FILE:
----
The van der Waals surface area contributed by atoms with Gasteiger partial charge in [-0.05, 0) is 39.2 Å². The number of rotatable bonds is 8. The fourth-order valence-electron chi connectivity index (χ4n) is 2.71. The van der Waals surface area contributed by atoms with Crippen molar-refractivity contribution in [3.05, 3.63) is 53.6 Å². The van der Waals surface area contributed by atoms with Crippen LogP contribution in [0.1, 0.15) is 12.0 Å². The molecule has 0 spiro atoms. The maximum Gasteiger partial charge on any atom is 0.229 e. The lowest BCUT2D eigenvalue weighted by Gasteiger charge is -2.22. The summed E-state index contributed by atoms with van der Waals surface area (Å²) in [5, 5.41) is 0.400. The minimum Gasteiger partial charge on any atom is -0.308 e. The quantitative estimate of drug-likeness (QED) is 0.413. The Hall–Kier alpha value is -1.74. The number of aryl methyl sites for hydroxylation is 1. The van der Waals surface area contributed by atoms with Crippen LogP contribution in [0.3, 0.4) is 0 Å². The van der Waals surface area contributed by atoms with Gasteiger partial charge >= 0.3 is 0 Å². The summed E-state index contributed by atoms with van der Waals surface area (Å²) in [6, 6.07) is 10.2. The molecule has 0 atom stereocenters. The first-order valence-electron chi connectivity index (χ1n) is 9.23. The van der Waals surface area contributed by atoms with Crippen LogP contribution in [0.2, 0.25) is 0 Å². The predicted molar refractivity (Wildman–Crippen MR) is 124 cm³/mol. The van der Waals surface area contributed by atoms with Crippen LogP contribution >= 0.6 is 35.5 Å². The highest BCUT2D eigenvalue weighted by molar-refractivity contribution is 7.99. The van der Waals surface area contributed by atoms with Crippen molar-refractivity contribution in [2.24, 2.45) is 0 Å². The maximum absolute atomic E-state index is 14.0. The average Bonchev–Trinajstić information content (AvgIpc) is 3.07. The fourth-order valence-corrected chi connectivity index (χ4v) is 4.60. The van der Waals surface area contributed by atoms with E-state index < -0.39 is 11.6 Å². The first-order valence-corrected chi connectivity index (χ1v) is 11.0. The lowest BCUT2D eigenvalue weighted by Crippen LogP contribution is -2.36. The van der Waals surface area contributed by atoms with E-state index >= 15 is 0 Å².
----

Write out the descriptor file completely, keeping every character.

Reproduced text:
The van der Waals surface area contributed by atoms with Gasteiger partial charge in [-0.05, 0) is 39.2 Å². The number of rotatable bonds is 8. The fourth-order valence-electron chi connectivity index (χ4n) is 2.71. The van der Waals surface area contributed by atoms with Crippen molar-refractivity contribution in [3.05, 3.63) is 53.6 Å². The van der Waals surface area contributed by atoms with Crippen LogP contribution in [0.1, 0.15) is 12.0 Å². The molecule has 0 spiro atoms. The maximum Gasteiger partial charge on any atom is 0.229 e. The lowest BCUT2D eigenvalue weighted by Gasteiger charge is -2.22. The summed E-state index contributed by atoms with van der Waals surface area (Å²) in [5, 5.41) is 0.400. The minimum Gasteiger partial charge on any atom is -0.308 e. The quantitative estimate of drug-likeness (QED) is 0.413. The Hall–Kier alpha value is -1.74. The number of aryl methyl sites for hydroxylation is 1. The van der Waals surface area contributed by atoms with Crippen LogP contribution in [0.3, 0.4) is 0 Å². The van der Waals surface area contributed by atoms with Gasteiger partial charge >= 0.3 is 0 Å². The summed E-state index contributed by atoms with van der Waals surface area (Å²) in [6, 6.07) is 10.2. The molecule has 0 atom stereocenters. The first-order valence-electron chi connectivity index (χ1n) is 9.23. The van der Waals surface area contributed by atoms with Crippen LogP contribution in [0.2, 0.25) is 0 Å². The predicted molar refractivity (Wildman–Crippen MR) is 124 cm³/mol. The van der Waals surface area contributed by atoms with Crippen LogP contribution >= 0.6 is 35.5 Å². The highest BCUT2D eigenvalue weighted by molar-refractivity contribution is 7.99. The van der Waals surface area contributed by atoms with Crippen molar-refractivity contribution in [2.24, 2.45) is 0 Å². The maximum absolute atomic E-state index is 14.0. The average Bonchev–Trinajstić information content (AvgIpc) is 3.07. The fourth-order valence-corrected chi connectivity index (χ4v) is 4.60. The van der Waals surface area contributed by atoms with E-state index < -0.39 is 11.6 Å². The first-order valence-corrected chi connectivity index (χ1v) is 11.0. The lowest BCUT2D eigenvalue weighted by Crippen LogP contribution is -2.36. The van der Waals surface area contributed by atoms with E-state index >= 15 is 0 Å².